1/2 tsp rum or vanilla extract
1/2 tsp salt
2 cups dried fruits (raisins, cherries, cranberries, apricots, etc.)
1/2 cup candied orange peel
1/4 cup cocoa powder

Melt chocolate in heat safe bowl set over simmering water (or double boiler if you have one). Remove from heat and stir until smooth. Stir in all remaining ingredients, except cocoa powder and refridgerate until firm. This took less than 2 hours for mine. Roll into small balls and then roll in cocoa powder. Store truffles in the refidgerator.

*Angela's recipe calls for scraping off thick surface from the top of a can of full-fat coconut milk. I didn't have any, so I mixed creamed coconut with hot water (about 1/2 cup creamed coconut with 3/4 cup water) and then measured out 3/4 cup once the coconut had dissolved and I had a thick coconut cream).

Monday, December 19, 2011

Sol Cuisine Almond Grain Burgers

I am in serious need of a haircut! Between my busy schedule and my stylist's, I wasn't able to get an appointment until Friday.

Unfortunately, this means I look ridiculous. I've tried leaving my hair curly, blowing it out straight, and doing it half curly, half straight. No matter what I do, it looks awful. And because it's too short for a ponytail, there is little I can do. So I'm wearing a hat. Inside the house. All alone. Yep, it's that bad. I can't even stand to look at it myself.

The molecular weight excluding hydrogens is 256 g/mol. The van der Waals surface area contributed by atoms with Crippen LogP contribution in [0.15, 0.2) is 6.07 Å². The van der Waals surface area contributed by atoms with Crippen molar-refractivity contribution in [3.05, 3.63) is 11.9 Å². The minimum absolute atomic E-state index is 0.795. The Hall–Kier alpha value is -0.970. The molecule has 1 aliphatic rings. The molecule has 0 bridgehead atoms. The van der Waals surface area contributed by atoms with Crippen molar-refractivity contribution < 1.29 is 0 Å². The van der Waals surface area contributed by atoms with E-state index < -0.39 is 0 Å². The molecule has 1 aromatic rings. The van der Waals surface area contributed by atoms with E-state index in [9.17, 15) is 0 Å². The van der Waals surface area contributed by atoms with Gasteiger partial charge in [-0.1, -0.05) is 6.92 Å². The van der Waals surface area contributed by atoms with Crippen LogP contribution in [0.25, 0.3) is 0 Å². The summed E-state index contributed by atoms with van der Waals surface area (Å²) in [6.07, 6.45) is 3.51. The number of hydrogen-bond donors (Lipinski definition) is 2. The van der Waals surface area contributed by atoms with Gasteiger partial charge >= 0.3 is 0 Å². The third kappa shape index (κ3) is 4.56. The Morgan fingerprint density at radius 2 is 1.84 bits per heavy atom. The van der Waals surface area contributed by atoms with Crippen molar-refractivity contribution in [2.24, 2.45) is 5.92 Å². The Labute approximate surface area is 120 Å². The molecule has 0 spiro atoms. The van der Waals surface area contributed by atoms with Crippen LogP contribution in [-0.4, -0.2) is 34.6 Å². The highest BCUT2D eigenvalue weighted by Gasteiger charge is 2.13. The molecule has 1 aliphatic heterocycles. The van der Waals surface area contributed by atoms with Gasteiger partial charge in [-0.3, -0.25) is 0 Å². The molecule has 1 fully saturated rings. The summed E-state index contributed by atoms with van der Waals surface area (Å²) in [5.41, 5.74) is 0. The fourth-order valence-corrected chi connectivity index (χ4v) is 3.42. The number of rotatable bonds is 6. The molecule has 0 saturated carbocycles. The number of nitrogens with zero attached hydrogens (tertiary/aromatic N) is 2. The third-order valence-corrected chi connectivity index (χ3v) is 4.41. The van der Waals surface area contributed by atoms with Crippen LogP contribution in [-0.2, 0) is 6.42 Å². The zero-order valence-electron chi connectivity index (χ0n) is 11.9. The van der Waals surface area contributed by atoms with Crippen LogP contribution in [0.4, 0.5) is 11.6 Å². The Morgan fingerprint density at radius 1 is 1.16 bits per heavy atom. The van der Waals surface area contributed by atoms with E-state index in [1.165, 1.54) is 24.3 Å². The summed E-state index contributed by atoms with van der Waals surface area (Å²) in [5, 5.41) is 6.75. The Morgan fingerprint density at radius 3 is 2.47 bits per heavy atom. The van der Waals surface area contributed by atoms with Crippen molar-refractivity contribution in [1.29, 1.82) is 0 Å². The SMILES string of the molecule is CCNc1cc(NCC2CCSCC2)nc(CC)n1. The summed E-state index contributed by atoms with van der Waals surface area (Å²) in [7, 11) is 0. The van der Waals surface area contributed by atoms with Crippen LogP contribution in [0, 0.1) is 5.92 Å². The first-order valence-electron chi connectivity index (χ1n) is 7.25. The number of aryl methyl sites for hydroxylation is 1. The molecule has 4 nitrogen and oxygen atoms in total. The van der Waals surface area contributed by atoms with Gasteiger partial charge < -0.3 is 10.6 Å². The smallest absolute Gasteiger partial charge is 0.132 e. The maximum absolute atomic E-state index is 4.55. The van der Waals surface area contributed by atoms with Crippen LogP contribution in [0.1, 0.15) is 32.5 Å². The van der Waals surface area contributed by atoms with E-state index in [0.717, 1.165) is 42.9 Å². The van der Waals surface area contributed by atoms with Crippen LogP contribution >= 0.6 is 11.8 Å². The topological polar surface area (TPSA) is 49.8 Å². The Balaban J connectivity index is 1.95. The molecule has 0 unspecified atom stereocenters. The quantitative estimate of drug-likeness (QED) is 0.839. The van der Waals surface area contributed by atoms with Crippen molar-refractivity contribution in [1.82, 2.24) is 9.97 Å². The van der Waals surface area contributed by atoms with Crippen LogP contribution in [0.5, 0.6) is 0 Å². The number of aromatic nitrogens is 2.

At least it will look nice for Florida. We leave Sunday and I can't wait!! I'm just crossing my fingers (on both hands) that no one gets sick while we're away. The first year we went Big A got an ear infection. With Little A's track record lately - of getting sick with something every other week - she's right on schedule for a new bug. Given that she's already being a true terrible 2 lately, I can only imagine how trying the trip will be if she isn't feeling well.

Well enough about locks and little ones. On to food.

Burgers are undoubtably "in" right now. Every neighbourhood in Toronto now seems to have at least one gourmet burger restaurant. Just what we need while dealing with a growing obesity crisis!

Burgers CAN be a quick and healthy meal, particularly if you make them at home, avoid adding fatty toppings, use whole grain buns, and side them with steamed veggies or salad instead of fries.

At least one dinner a week is burgers - to give me a night off from cooking - and I often have them for lunch.

Now it's probably been at least 15 years since I've eaten a beef burger, but wild salmon, chicken or turkey, and veggie are among my favs. Veggie burgers, in particular, are convenient, because often they don't require cooking, and are usually less expensive than fish or poultry burgers.

Unfortunately, a lot of veggie burgers are either tasteless and rubbery, or - particularly those which contain cheese - are no better than a beef burger because they pack such a wallop of saturated fat and calories.

My favorite veggie burgers are the ones that mimic meat - since I am a flexitarian and do like meat - but these can be very high in sodium, and generally are made with soy protein isolate, which I try not to consume in large quantities. The tastiest I've tried are Yves The Good Burger, and Veggie Patch's Garlic Portabella Burgers.